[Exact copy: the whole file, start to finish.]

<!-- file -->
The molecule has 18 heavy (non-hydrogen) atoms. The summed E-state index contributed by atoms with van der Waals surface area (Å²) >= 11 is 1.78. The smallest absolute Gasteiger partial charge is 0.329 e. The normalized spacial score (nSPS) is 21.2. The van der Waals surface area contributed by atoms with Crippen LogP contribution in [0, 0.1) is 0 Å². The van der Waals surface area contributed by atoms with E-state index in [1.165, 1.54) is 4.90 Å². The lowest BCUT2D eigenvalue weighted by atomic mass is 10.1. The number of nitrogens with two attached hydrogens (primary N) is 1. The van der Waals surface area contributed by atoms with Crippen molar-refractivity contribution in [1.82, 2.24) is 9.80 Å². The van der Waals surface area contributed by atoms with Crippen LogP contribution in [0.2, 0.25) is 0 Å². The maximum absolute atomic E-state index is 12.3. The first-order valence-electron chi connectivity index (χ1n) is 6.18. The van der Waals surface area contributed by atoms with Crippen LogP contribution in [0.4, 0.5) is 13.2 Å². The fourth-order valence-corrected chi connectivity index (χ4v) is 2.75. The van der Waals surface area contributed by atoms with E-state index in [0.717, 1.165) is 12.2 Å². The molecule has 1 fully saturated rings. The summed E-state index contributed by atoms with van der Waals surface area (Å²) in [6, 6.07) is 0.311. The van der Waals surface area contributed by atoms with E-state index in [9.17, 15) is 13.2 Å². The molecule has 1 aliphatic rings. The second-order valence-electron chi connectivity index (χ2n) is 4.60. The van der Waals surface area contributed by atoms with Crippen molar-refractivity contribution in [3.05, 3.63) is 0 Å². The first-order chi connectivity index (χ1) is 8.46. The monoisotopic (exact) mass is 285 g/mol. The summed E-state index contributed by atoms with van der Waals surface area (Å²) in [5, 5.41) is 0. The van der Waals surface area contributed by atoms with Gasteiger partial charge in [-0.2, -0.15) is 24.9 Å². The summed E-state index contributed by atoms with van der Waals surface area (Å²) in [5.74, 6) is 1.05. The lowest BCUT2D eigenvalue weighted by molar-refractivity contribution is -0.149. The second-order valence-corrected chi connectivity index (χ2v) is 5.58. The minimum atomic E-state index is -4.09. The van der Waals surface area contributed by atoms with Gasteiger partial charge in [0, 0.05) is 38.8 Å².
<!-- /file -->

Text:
The molecule has 18 heavy (non-hydrogen) atoms. The summed E-state index contributed by atoms with van der Waals surface area (Å²) >= 11 is 1.78. The smallest absolute Gasteiger partial charge is 0.329 e. The normalized spacial score (nSPS) is 21.2. The van der Waals surface area contributed by atoms with Crippen LogP contribution in [0, 0.1) is 0 Å². The van der Waals surface area contributed by atoms with E-state index in [1.165, 1.54) is 4.90 Å². The lowest BCUT2D eigenvalue weighted by atomic mass is 10.1. The number of nitrogens with two attached hydrogens (primary N) is 1. The van der Waals surface area contributed by atoms with Crippen molar-refractivity contribution in [1.82, 2.24) is 9.80 Å². The van der Waals surface area contributed by atoms with Crippen LogP contribution in [0.2, 0.25) is 0 Å². The maximum absolute atomic E-state index is 12.3. The first-order valence-electron chi connectivity index (χ1n) is 6.18. The van der Waals surface area contributed by atoms with Crippen LogP contribution in [0.4, 0.5) is 13.2 Å². The fourth-order valence-corrected chi connectivity index (χ4v) is 2.75. The van der Waals surface area contributed by atoms with E-state index in [0.717, 1.165) is 12.2 Å². The molecule has 1 fully saturated rings. The summed E-state index contributed by atoms with van der Waals surface area (Å²) in [6, 6.07) is 0.311. The van der Waals surface area contributed by atoms with E-state index in [9.17, 15) is 13.2 Å². The molecule has 1 aliphatic rings. The second-order valence-electron chi connectivity index (χ2n) is 4.60. The van der Waals surface area contributed by atoms with Crippen molar-refractivity contribution in [3.05, 3.63) is 0 Å². The first-order chi connectivity index (χ1) is 8.46. The monoisotopic (exact) mass is 285 g/mol. The summed E-state index contributed by atoms with van der Waals surface area (Å²) in [5, 5.41) is 0. The van der Waals surface area contributed by atoms with Gasteiger partial charge in [-0.2, -0.15) is 24.9 Å². The summed E-state index contributed by atoms with van der Waals surface area (Å²) in [5.74, 6) is 1.05. The lowest BCUT2D eigenvalue weighted by molar-refractivity contribution is -0.149. The second-order valence-corrected chi connectivity index (χ2v) is 5.58. The minimum atomic E-state index is -4.09. The van der Waals surface area contributed by atoms with Gasteiger partial charge in [0, 0.05) is 38.8 Å².